This thesis is extremely ambitious in its attempt to survey the political use of social media across the very different political and social national settings of East Asian countries. Furthermore, it addresses not only politicians’ use of social media but also that of voters.
This study departs from the bulk of research on the political use of social media in its use of Facebook rather than Twitter as the data source. This is valuable because there are many countries where Facebook is more widely used than Twitter, and because Facebook use is high even in countries where Twitter is popular. While many researchers use Twitter because of the availability of large amounts of public data through the Twitter API, this study demonstrates that it is possible to do systematic research on political communication using Facebook data.
In particular, the thesis uses Facebook data as one input for a new method for election forecasting. The author successfully develops models that combine online and offline data to predict the results of legislative elections. These models promise to be useful for forecasting the results of elections where traditional opinion polls are not carried out. The use of page view statistics for candidates’ Wikipedia pages is also a novel way of measuring levels of voter interest.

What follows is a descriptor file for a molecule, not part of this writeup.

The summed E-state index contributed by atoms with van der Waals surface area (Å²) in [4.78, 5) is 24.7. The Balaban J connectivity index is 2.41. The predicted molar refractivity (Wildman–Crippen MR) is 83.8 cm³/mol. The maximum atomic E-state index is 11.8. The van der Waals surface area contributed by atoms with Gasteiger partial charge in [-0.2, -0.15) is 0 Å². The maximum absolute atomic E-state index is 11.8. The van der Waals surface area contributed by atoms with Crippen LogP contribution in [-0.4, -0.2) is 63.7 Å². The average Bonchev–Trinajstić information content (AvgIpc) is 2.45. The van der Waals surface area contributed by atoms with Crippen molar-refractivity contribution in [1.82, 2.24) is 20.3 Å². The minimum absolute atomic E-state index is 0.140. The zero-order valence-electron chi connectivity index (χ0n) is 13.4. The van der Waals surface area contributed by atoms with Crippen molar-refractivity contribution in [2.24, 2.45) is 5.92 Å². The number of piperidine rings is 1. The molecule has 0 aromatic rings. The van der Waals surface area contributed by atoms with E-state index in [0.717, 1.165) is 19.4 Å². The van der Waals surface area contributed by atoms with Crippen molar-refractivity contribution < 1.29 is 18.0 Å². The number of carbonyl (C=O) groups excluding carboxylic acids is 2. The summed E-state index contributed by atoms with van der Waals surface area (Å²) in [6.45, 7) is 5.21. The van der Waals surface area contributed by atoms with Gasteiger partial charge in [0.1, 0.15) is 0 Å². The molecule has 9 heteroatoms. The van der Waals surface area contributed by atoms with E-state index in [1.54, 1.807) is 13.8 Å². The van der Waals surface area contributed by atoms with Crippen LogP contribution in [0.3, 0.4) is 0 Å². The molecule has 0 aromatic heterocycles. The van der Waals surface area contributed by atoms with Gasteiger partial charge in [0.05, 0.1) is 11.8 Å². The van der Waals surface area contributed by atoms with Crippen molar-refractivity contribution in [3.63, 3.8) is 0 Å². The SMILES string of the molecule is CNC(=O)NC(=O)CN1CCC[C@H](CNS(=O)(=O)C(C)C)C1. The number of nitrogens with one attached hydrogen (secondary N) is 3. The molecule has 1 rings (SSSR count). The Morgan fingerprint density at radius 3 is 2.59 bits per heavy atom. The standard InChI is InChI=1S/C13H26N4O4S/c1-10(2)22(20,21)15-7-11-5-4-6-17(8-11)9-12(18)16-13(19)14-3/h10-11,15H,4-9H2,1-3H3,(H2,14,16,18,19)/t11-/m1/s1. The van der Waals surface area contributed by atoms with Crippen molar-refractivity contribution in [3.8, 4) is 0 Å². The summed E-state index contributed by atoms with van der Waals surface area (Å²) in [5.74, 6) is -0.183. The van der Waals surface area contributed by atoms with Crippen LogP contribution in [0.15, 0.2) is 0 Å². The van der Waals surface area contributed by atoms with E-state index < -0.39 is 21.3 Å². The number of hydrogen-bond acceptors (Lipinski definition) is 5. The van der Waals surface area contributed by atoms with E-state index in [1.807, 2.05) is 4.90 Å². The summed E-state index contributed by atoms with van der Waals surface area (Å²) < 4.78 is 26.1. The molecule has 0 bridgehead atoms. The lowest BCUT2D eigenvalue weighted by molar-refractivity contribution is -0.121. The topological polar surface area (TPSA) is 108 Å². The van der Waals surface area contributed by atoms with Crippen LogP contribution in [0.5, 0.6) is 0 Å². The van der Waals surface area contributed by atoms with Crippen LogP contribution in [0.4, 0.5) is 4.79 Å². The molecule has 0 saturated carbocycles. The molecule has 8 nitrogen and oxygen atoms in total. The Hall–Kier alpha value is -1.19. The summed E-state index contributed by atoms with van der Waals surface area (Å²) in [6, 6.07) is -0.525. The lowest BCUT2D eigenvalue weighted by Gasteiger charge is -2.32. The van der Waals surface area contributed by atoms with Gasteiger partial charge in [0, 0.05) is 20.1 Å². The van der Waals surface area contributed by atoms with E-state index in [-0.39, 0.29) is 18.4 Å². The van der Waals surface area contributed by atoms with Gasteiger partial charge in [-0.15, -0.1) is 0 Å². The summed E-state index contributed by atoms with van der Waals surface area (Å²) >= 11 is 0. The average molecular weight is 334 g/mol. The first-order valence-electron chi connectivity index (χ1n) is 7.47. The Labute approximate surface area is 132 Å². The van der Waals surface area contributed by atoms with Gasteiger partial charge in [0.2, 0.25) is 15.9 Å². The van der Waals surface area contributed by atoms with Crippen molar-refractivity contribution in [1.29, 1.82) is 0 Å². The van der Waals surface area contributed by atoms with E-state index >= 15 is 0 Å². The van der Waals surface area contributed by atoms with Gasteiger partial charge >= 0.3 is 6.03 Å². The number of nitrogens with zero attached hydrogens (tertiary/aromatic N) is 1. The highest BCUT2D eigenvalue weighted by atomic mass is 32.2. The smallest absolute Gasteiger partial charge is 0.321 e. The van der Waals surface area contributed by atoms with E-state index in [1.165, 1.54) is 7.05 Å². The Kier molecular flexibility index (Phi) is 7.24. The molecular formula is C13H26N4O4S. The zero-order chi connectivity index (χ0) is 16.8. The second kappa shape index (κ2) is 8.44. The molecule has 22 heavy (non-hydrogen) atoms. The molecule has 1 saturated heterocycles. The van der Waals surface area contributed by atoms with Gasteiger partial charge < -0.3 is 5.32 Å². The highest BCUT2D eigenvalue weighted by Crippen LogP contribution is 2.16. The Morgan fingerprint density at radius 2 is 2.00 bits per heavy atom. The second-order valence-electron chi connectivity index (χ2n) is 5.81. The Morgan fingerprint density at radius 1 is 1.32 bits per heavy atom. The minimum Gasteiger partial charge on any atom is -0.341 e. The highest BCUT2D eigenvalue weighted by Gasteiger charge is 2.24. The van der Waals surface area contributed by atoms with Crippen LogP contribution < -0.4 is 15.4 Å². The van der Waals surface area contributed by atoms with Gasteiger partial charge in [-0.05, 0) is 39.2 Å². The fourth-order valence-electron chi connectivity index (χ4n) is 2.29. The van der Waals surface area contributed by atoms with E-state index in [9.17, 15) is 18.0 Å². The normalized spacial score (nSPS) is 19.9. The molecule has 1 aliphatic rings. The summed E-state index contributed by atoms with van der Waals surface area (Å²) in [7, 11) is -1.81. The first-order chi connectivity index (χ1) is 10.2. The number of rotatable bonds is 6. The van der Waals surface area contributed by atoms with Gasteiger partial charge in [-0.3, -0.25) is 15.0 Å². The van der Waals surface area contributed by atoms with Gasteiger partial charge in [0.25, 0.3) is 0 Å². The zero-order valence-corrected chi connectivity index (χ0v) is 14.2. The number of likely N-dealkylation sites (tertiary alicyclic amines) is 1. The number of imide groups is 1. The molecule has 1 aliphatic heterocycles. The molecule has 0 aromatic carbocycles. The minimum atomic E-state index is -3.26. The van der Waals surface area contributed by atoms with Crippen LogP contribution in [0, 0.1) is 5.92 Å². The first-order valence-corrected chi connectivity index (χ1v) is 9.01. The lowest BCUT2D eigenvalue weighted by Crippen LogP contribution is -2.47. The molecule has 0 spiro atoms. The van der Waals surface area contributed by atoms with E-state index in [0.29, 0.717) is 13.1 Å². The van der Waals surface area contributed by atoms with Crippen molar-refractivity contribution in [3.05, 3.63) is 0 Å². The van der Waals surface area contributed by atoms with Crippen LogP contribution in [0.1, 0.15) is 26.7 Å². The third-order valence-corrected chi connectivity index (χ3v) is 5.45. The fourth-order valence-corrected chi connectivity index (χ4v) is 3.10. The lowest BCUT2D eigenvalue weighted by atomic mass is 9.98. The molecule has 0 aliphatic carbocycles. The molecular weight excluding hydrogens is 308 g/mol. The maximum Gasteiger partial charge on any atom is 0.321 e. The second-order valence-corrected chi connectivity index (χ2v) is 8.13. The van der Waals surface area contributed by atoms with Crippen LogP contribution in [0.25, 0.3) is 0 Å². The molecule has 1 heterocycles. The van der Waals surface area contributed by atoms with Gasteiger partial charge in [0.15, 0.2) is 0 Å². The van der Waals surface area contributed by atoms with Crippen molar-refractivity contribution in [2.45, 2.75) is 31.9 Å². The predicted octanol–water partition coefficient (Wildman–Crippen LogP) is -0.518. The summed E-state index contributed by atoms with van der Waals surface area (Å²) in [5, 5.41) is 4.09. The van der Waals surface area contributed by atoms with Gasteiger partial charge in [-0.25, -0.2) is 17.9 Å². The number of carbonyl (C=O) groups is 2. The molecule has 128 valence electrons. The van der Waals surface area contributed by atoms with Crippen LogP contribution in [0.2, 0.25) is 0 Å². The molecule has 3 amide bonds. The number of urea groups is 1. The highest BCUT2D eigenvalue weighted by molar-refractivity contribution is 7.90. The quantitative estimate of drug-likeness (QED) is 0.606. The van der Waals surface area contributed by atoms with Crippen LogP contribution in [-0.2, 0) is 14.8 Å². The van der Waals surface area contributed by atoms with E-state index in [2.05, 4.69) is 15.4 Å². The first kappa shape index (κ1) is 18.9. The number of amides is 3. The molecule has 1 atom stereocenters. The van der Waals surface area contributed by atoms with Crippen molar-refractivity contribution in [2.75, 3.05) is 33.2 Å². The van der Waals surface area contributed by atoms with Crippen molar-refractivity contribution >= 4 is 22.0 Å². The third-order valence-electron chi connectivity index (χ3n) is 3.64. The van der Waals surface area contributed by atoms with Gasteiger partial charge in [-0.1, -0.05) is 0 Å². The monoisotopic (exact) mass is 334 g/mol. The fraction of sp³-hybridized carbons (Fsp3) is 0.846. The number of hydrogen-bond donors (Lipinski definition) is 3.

The selection of Hong Kong as a case study is unusual given the wider political setting within which the territory’s elections take place. It is interesting that, despite the lack of doubt about the overall outcomes of elections and the asymmetrical resources available to ruling and opposition camps, the thesis finds that both sides engage in similar amounts of negative campaigning on line. This offers a promising line for future research.
The thesis does have some limitations. Above all, the author could have discussed at greater length how far the results of the case studies can be generalized to other East Asian territories or beyond. For example, while the Hong Kong case study is valuable in itself, it is not made clear whether the findings could apply to other territories such as Japan where certain parties are in permanent or semi-permanent opposition.
Second, one of the attractions of the election prediction method developed here is that it can offer predictions in the absence of opinion polls. However, the author finds that his prediction models work better in high-profile elections where candidates’ Facebook pages will generate greater user activity. Given that opinion polls will most likely be carried out in such high-profile elections, this suggests that the models developed here are not about to make opinion polls redundant. On the other hand, further refinement of the models may make them especially useful in mid-profile elections where the costs of opinion polling are harder to justify.
On 17 April 2019 we examined Mr. ZHANG, Xiaodong regarding his PhD thesis “More Likes More Votes?: The Political use of Social Media in East Asia.” Mr. Zhang satisfactorily answered all our questions regarding his thesis.
We therefore conclude that Mr. Zhang has achieved the requisite level of academic achievement and ability to be awarded the degree of PhD in Social Sciences from this University in accordance with Article 5 Section 1 of the Hitotsubashi University Degree Regulations.